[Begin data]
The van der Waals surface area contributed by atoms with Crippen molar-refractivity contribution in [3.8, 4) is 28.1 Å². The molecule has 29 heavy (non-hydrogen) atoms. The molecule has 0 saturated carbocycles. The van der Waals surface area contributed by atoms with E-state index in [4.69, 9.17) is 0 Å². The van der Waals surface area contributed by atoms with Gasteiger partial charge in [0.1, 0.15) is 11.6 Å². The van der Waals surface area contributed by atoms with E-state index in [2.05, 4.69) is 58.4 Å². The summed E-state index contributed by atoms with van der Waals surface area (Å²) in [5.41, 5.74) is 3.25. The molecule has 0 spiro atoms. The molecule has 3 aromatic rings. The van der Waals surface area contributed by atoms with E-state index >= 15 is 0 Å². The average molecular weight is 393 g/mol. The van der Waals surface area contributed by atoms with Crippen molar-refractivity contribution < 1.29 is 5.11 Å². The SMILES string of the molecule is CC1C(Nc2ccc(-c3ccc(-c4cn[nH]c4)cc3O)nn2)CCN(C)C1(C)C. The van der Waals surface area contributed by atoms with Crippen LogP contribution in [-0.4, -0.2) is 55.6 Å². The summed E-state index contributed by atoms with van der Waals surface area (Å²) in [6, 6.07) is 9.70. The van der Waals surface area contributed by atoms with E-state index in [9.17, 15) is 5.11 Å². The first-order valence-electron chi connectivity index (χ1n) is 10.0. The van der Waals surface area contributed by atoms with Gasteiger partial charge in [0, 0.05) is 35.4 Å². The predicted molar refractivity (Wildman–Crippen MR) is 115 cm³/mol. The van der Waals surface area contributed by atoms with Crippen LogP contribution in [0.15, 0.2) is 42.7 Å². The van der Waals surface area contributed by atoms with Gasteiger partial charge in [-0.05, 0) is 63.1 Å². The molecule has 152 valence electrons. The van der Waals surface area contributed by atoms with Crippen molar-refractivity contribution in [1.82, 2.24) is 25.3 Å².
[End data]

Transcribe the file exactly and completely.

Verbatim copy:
The van der Waals surface area contributed by atoms with Crippen molar-refractivity contribution in [3.8, 4) is 28.1 Å². The molecule has 29 heavy (non-hydrogen) atoms. The molecule has 0 saturated carbocycles. The van der Waals surface area contributed by atoms with E-state index in [4.69, 9.17) is 0 Å². The van der Waals surface area contributed by atoms with Gasteiger partial charge in [0.1, 0.15) is 11.6 Å². The van der Waals surface area contributed by atoms with E-state index in [2.05, 4.69) is 58.4 Å². The summed E-state index contributed by atoms with van der Waals surface area (Å²) in [5.41, 5.74) is 3.25. The molecule has 0 spiro atoms. The molecule has 3 aromatic rings. The van der Waals surface area contributed by atoms with E-state index >= 15 is 0 Å². The average molecular weight is 393 g/mol. The van der Waals surface area contributed by atoms with Crippen molar-refractivity contribution < 1.29 is 5.11 Å². The SMILES string of the molecule is CC1C(Nc2ccc(-c3ccc(-c4cn[nH]c4)cc3O)nn2)CCN(C)C1(C)C. The van der Waals surface area contributed by atoms with Crippen LogP contribution in [-0.4, -0.2) is 55.6 Å². The summed E-state index contributed by atoms with van der Waals surface area (Å²) in [6, 6.07) is 9.70. The van der Waals surface area contributed by atoms with E-state index in [9.17, 15) is 5.11 Å². The first-order valence-electron chi connectivity index (χ1n) is 10.0. The van der Waals surface area contributed by atoms with Gasteiger partial charge in [0, 0.05) is 35.4 Å². The predicted molar refractivity (Wildman–Crippen MR) is 115 cm³/mol. The van der Waals surface area contributed by atoms with Crippen LogP contribution in [0.15, 0.2) is 42.7 Å². The van der Waals surface area contributed by atoms with Gasteiger partial charge in [-0.05, 0) is 63.1 Å². The molecule has 152 valence electrons. The van der Waals surface area contributed by atoms with Crippen molar-refractivity contribution in [1.82, 2.24) is 25.3 Å².